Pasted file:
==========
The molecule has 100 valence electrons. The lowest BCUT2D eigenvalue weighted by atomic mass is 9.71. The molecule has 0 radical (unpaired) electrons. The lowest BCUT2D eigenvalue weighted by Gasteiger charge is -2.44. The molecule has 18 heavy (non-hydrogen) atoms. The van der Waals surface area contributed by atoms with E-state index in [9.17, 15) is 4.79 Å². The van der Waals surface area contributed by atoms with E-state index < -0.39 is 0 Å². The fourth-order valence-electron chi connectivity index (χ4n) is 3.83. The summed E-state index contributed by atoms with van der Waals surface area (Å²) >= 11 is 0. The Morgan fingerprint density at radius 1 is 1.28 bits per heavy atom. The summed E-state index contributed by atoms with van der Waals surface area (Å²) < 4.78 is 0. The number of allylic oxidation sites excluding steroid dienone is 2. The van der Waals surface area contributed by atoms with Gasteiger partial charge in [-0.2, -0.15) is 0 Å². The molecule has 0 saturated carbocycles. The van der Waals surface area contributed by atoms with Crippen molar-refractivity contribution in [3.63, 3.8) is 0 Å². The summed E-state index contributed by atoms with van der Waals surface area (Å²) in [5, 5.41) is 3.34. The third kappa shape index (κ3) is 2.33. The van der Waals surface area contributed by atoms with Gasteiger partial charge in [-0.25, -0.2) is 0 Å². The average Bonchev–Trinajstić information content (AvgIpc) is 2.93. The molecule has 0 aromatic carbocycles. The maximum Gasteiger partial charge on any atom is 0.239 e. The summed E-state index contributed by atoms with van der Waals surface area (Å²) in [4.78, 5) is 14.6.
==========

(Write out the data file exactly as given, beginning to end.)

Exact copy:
The molecule has 100 valence electrons. The lowest BCUT2D eigenvalue weighted by atomic mass is 9.71. The molecule has 0 radical (unpaired) electrons. The lowest BCUT2D eigenvalue weighted by Gasteiger charge is -2.44. The molecule has 18 heavy (non-hydrogen) atoms. The van der Waals surface area contributed by atoms with E-state index in [9.17, 15) is 4.79 Å². The van der Waals surface area contributed by atoms with E-state index < -0.39 is 0 Å². The fourth-order valence-electron chi connectivity index (χ4n) is 3.83. The summed E-state index contributed by atoms with van der Waals surface area (Å²) >= 11 is 0. The Morgan fingerprint density at radius 1 is 1.28 bits per heavy atom. The summed E-state index contributed by atoms with van der Waals surface area (Å²) < 4.78 is 0. The number of allylic oxidation sites excluding steroid dienone is 2. The van der Waals surface area contributed by atoms with Gasteiger partial charge in [-0.2, -0.15) is 0 Å². The molecule has 0 saturated carbocycles. The van der Waals surface area contributed by atoms with Crippen molar-refractivity contribution in [3.63, 3.8) is 0 Å². The summed E-state index contributed by atoms with van der Waals surface area (Å²) in [5, 5.41) is 3.34. The third kappa shape index (κ3) is 2.33. The van der Waals surface area contributed by atoms with Gasteiger partial charge in [-0.25, -0.2) is 0 Å². The average Bonchev–Trinajstić information content (AvgIpc) is 2.93. The molecule has 0 aromatic carbocycles. The maximum Gasteiger partial charge on any atom is 0.239 e. The summed E-state index contributed by atoms with van der Waals surface area (Å²) in [4.78, 5) is 14.6.